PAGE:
The importance of expanding the leadership capacity of schools as a means of supporting education reform has been recognized by school system globally over the past decade. This has Ied to an intensified focus on school-based management, teacher leadership, distributed leadership, and shared leadership as potentially efficacious approaches to achieving this goal. This has been the case as well in Hong Kong where the formal adoption of school based management over a decade ago has Ied to the use of ‘school management teams’ as a vehicle for leading schools. In this study, we examine how levels of cooperation and constructive controversy evidenced within school management teams (SMT) relate to a broader levels of collaboration among teachers. Dyad survey data was collected from SMT members and teachers at 32 primary schools in Hong Kong. Results of multilevel regression analysis indicated that cooperation among members in these SMTs was positively related to levels of teacher collaboration. Moreover, the use of constructive controversy within SMTs mediated the path and contributed additional variance explained to the level of school-wide teacher collaboration. These findings affirm that the leadership dynamics of School Management Teams in Hong Kong primary schools do appear to have a positive influence on potentially important school level conditions. Notably the findings are also consistent with findings from similar studies of senior management teams in private sector organizations in China. If substantiated in further studies, the results suggest that investments in building broader leadership capacity in Hong Kong’s schools are achieving some system-level goals.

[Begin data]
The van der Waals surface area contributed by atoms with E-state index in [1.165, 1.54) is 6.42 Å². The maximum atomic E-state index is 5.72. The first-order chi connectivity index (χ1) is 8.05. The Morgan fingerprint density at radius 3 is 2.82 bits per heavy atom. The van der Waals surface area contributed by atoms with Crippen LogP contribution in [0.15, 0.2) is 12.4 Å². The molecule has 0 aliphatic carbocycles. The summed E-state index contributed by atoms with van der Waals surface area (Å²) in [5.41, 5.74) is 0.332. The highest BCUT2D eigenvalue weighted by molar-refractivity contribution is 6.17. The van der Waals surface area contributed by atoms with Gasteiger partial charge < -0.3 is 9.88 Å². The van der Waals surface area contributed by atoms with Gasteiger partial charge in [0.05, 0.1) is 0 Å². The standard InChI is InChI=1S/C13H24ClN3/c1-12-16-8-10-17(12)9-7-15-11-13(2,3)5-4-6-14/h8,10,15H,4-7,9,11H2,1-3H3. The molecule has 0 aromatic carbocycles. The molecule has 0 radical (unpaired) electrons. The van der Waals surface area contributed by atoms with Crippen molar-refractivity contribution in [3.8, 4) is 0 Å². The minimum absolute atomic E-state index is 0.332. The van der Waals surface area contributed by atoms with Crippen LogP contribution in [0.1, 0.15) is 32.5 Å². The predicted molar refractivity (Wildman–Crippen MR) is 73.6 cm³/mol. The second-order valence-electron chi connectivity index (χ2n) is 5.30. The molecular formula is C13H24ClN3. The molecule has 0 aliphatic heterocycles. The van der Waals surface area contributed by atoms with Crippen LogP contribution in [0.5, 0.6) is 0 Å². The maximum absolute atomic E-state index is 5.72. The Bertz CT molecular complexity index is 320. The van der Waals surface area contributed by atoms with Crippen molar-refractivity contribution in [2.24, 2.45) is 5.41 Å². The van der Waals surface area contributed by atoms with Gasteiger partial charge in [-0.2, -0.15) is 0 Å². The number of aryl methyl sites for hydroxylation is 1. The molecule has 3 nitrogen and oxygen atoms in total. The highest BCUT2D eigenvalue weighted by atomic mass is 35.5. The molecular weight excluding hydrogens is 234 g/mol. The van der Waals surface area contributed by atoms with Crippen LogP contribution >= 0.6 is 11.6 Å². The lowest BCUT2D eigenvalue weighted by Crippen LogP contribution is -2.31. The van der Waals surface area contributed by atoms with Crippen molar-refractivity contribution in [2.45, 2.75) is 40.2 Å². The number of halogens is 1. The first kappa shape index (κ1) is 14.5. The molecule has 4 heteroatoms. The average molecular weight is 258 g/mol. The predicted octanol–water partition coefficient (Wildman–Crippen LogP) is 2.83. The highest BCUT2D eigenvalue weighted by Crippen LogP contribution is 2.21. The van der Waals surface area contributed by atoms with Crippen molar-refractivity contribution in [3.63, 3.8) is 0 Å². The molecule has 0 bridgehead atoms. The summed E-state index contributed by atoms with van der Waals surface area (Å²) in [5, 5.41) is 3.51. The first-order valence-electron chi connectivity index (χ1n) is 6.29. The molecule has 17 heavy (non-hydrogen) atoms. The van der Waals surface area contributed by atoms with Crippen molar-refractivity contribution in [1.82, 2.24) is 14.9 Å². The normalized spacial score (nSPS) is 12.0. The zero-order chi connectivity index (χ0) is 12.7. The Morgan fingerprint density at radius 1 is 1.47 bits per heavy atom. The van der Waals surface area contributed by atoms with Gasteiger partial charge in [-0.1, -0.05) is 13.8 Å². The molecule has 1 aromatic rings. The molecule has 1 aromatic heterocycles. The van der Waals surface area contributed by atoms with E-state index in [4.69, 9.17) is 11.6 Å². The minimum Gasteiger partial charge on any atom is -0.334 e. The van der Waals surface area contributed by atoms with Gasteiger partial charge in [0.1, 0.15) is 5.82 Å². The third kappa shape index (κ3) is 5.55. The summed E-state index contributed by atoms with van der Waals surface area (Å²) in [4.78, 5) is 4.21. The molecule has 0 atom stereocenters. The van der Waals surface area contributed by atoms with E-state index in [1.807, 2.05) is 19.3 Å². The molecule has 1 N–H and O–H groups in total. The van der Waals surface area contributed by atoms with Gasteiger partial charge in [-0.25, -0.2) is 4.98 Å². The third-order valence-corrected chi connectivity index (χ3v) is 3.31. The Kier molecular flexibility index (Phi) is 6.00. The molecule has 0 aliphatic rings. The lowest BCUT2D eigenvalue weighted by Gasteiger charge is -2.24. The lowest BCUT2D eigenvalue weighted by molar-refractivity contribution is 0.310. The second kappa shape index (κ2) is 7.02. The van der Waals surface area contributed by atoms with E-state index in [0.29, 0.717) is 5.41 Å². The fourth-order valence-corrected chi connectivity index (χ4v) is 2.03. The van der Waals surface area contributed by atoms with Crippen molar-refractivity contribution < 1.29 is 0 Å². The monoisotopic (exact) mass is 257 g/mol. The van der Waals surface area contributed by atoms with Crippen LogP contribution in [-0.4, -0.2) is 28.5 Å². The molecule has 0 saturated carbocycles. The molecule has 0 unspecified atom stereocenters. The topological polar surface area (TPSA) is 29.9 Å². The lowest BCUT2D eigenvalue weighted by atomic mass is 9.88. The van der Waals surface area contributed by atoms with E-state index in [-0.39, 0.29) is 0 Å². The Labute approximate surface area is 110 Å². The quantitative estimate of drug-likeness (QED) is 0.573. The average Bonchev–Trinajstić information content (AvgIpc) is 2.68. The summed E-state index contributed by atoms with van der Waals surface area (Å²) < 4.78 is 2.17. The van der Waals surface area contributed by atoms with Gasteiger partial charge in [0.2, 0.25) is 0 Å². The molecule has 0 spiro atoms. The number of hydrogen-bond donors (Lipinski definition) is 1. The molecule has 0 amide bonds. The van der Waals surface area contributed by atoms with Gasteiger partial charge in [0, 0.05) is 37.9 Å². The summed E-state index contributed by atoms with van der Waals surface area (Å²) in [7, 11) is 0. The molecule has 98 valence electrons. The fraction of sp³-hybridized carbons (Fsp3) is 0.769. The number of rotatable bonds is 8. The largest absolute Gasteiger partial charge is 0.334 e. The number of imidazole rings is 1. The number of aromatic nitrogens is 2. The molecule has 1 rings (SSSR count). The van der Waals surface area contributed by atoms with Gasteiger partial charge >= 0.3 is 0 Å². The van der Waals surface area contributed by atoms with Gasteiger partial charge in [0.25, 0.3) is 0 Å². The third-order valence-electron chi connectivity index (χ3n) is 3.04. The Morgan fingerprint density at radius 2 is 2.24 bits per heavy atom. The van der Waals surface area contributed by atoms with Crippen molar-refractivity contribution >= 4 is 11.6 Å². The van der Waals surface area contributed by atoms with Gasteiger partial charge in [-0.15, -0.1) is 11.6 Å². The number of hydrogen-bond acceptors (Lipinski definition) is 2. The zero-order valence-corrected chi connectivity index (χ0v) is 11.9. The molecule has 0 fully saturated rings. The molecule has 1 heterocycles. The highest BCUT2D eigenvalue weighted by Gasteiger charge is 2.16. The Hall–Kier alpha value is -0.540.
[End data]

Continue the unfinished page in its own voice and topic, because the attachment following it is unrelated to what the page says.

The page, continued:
|Publication status||Published - Mar 2016|